Vine Deloria, Jr., the greatest indigenous philosopher of his day, wrote Custer Died for Your Sins: An Indian Manifesto in 1969. It was a spirited polemic that both galvanized and inspired Native peoples at home and abroad. Simultaneously, the book's powerful and trenchant words sent shock waves through non-Indian society. Deloria articulated a resurgent indigenous-centered understanding of sovereignty that had largely been suppressed by federal policy and law for nearly a century. Why did he emphasize the word "sovereignty"? Because he knew that Native nations needed to employ such concepts since they were familiar to both federal and state lawmakers. And Natives had learned over the last several centuries that institutional and conceptual familiarity on the part of whites are important if they are to make any headway against the powerful forces that are still arrayed against them.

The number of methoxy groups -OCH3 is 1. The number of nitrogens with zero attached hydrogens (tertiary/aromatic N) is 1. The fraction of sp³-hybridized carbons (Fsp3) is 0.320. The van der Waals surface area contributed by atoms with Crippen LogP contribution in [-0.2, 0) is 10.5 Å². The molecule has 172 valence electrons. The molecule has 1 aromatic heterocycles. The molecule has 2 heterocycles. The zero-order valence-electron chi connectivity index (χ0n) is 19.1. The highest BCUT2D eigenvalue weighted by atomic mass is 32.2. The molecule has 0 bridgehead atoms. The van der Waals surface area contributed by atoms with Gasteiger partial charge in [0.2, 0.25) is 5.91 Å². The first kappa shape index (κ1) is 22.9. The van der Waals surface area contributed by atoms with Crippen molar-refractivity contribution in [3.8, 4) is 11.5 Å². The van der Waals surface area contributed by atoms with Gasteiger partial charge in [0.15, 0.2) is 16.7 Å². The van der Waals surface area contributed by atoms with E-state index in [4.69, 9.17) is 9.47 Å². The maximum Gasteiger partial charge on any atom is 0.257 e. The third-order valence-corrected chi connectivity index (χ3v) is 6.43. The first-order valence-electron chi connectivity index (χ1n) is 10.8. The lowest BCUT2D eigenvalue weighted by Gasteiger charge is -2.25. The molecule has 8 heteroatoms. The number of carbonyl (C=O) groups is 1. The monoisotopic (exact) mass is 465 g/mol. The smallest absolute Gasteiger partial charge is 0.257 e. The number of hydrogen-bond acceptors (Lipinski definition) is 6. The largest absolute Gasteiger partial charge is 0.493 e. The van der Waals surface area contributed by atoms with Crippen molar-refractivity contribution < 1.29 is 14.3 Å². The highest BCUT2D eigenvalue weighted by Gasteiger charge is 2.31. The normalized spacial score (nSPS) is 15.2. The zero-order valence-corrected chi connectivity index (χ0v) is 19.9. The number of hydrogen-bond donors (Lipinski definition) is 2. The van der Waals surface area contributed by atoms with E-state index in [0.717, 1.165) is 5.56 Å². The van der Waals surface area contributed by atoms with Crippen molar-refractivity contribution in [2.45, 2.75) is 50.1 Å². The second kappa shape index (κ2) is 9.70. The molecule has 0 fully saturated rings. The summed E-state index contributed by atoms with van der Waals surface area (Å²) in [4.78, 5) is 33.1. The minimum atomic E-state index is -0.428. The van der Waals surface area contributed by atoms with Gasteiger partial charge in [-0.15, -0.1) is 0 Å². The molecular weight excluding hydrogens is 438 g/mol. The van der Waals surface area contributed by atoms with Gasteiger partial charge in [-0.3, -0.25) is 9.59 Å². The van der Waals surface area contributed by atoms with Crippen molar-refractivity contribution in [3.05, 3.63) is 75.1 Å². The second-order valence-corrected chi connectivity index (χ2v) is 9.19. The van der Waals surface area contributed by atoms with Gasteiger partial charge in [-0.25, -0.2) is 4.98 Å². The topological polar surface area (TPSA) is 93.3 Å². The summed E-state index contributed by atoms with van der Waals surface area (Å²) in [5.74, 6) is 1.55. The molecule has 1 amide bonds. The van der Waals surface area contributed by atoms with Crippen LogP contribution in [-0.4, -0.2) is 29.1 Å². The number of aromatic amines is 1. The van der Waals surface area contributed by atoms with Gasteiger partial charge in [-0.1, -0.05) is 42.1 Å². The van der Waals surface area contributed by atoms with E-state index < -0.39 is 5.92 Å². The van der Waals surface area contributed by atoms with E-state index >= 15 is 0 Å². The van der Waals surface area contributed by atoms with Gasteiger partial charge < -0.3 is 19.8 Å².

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Copyright © 2013 Detroit College of Law Review. This article first appeared in Michigan State Law Review 2013: 2 (June 2013), 325-338.

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